Note: Student’s 7 and 8 did not take the GRADE assessment in spring 2013. Therefore we have omitted their fall 2013 tests scores from the overall growth calculation. All students were in 10th or 11th grade at the time of the second assessment.

We look forward to posting our Spring semester results in May!

- Chris Baginski

Meet T4A Alum Contest Winner Vivian Dien


Ms. Dien expressed disbelief when we called her to let her know that she’d won our first Alumnae/i Raffle and an iPad mini — it was, in her own words, “the first time … (she’d) won anything.”  After she got over the shock, she took some time to reflect on her experience as a tutor in our Academic Mindset Program at MGH’s Center for Community Health Improvement.

T4A: Given the wide variety of work-study options available to MIT students, what made you decide to work at Tutors for All’s MGH Program?

Vivian: I had a bit teaching experience beforehand and an interest in education, so finding a tutoring gig as a work-study option seemed like a no-brainer.  I choose to work with Tutors for All-MGH at first because it was conveniently located and the schedule worked with my classes at the time. I later realized that I had picked to work with a great organization that really prioritizes the growth of their students and takes a more holistic approach to education.

T4A: What would you consider the highlight of your semester of tutoring at MGH?

Vivian:I think the highlight of my semester was when I challenged my student to take initiative in pursuing some of her life goals–things that were related to learning more about her family heritage/culture and doing research on colleges she might be interested in. She came into tutoring the next week and was so excited about all the things she learned. She was teaching me for a change, which showed heightened confidence, focus, and passion.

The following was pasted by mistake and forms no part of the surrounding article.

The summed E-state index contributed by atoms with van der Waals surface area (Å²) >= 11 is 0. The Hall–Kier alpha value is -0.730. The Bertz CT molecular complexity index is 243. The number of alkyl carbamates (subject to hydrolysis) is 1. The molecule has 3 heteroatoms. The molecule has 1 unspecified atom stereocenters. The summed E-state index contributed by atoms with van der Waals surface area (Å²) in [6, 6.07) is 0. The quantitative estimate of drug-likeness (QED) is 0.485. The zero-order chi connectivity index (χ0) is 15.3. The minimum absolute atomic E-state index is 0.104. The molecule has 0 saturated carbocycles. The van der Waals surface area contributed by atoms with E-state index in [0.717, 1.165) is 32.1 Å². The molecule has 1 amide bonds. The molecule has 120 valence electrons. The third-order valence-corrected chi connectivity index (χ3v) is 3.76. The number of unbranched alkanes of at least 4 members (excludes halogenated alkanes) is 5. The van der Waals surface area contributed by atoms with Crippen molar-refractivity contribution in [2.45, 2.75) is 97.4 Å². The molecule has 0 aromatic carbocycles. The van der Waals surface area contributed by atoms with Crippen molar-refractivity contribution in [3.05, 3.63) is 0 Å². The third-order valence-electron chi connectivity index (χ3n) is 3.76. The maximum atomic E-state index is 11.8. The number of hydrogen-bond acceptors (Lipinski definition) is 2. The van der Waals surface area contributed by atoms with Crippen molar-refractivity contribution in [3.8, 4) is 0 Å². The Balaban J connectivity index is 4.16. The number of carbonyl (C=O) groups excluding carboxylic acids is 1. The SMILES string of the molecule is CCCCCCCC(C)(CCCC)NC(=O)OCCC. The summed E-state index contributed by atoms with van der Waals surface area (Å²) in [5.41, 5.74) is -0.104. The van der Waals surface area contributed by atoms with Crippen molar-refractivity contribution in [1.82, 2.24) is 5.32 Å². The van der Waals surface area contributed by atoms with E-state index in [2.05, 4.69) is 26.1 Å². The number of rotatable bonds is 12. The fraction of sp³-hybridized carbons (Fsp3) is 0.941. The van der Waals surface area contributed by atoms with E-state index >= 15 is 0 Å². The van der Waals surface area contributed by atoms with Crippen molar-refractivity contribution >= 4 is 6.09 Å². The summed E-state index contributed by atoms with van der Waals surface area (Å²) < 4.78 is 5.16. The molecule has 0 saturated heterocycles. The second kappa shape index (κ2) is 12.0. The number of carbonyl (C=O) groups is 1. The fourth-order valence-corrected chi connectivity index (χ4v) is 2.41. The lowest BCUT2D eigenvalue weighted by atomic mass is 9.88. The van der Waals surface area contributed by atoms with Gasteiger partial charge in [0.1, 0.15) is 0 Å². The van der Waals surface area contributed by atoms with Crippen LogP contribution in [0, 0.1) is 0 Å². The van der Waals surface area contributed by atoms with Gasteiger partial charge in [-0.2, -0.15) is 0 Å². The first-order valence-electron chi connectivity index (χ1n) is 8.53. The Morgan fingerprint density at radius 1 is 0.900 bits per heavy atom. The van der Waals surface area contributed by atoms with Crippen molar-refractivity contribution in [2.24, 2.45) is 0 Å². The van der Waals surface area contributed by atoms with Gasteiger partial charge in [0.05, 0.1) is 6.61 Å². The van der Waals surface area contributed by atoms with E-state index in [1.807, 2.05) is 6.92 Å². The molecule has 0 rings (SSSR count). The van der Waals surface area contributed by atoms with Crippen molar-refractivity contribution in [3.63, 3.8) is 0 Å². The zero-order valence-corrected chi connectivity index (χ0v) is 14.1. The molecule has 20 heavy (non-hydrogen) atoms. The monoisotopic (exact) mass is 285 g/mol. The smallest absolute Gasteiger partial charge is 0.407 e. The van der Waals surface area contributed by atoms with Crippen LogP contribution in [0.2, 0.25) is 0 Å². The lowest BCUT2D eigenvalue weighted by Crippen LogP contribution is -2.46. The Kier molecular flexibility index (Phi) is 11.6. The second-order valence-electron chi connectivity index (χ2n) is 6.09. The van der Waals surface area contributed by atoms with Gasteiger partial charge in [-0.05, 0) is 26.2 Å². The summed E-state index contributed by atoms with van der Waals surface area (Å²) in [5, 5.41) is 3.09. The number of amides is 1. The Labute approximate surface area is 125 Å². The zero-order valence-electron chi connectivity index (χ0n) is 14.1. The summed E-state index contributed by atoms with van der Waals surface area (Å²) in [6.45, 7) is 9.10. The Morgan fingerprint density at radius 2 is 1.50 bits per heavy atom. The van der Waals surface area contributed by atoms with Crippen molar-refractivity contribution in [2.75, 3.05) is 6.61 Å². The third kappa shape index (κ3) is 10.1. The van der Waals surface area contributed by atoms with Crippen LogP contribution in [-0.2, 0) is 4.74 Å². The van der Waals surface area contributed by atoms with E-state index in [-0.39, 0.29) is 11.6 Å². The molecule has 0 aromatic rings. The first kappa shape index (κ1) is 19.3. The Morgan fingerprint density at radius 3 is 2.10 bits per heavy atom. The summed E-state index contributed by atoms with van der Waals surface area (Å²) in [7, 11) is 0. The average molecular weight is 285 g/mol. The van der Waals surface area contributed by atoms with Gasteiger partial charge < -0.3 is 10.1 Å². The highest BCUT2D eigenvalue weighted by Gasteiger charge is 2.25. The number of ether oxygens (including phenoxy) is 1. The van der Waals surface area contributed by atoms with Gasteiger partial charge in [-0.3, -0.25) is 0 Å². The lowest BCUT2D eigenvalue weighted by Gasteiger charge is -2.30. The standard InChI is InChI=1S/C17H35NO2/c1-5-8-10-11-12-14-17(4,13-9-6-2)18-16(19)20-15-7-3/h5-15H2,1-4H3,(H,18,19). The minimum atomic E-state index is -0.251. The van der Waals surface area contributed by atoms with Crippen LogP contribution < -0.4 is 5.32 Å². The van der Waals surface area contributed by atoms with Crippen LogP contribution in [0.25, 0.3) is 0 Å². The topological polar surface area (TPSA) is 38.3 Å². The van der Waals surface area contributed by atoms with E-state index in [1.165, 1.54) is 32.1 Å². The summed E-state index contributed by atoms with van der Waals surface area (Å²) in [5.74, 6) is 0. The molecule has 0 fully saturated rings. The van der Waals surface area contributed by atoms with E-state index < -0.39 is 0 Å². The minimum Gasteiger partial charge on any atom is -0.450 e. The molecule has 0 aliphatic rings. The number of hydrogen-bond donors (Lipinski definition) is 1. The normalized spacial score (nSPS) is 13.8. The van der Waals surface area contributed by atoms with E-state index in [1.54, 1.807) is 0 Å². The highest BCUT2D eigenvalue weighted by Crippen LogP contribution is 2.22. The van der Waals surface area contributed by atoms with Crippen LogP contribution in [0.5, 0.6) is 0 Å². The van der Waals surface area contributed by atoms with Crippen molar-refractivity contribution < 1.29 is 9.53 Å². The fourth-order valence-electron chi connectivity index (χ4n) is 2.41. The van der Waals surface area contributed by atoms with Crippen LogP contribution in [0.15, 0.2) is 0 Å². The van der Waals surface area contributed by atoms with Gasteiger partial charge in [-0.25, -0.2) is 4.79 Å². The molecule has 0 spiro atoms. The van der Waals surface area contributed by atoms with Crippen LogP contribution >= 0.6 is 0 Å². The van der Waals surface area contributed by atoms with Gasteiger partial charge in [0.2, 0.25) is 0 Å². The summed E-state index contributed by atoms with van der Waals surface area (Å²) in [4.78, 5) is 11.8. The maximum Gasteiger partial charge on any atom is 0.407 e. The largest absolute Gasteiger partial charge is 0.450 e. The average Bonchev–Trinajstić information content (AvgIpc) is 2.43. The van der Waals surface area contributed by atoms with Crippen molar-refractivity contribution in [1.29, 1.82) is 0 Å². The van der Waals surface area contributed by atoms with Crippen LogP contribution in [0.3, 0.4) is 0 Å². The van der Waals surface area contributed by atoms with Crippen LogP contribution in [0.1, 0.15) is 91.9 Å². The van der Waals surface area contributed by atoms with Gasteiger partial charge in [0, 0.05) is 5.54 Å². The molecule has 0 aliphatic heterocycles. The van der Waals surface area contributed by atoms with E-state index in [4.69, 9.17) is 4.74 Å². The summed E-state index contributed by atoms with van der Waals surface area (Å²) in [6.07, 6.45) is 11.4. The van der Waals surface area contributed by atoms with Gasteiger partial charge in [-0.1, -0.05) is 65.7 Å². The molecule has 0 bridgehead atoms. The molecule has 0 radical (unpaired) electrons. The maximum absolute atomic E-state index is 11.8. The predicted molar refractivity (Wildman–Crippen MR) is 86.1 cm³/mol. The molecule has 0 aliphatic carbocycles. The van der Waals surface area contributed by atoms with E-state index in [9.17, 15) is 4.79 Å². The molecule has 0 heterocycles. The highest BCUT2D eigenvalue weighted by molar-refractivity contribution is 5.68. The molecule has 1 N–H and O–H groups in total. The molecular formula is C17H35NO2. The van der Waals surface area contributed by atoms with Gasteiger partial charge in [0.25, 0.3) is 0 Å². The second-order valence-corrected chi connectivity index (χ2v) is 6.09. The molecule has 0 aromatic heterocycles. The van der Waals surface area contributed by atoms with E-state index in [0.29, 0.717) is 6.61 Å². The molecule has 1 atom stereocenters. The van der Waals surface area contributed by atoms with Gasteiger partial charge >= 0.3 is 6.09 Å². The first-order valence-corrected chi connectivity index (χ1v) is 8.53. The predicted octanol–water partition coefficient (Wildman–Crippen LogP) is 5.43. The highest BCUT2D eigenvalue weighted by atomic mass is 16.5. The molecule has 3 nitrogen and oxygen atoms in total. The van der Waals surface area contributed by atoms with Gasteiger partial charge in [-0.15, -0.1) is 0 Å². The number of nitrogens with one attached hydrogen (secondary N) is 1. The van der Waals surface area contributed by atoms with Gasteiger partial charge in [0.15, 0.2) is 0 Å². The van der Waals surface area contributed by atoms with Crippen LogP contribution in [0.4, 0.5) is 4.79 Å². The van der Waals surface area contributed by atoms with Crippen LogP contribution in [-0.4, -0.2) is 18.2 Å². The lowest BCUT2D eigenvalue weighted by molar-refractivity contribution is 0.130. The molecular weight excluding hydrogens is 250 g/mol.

T4A: Looking backwards, how has the experience affected you professionally and personally?

Vivian: My experience with Tutors for All has helped me grow in many ways. I have become a better listener, more empathetic, articulate, and patient–which have had positive effects on both my career and personal life.

MGH Program Manager Luisa Baginski also shared her thoughts on Vivian’s service in the MGH program, noting the following:

Ms. Dien “stood out immediately among a cast of stellar tutors as a dynamic, dedicated and ambitious individual. From the outset, she challenged her student, Jasmine, to go the extra mile in her work, and she did! Jasmine clearly caught the energy and enthusiasm Vivian regarded their studies with, and they achieved some remarkable things together. I would be very interested to watch the careers of both these young women, as I suspect they will both achieve great success.”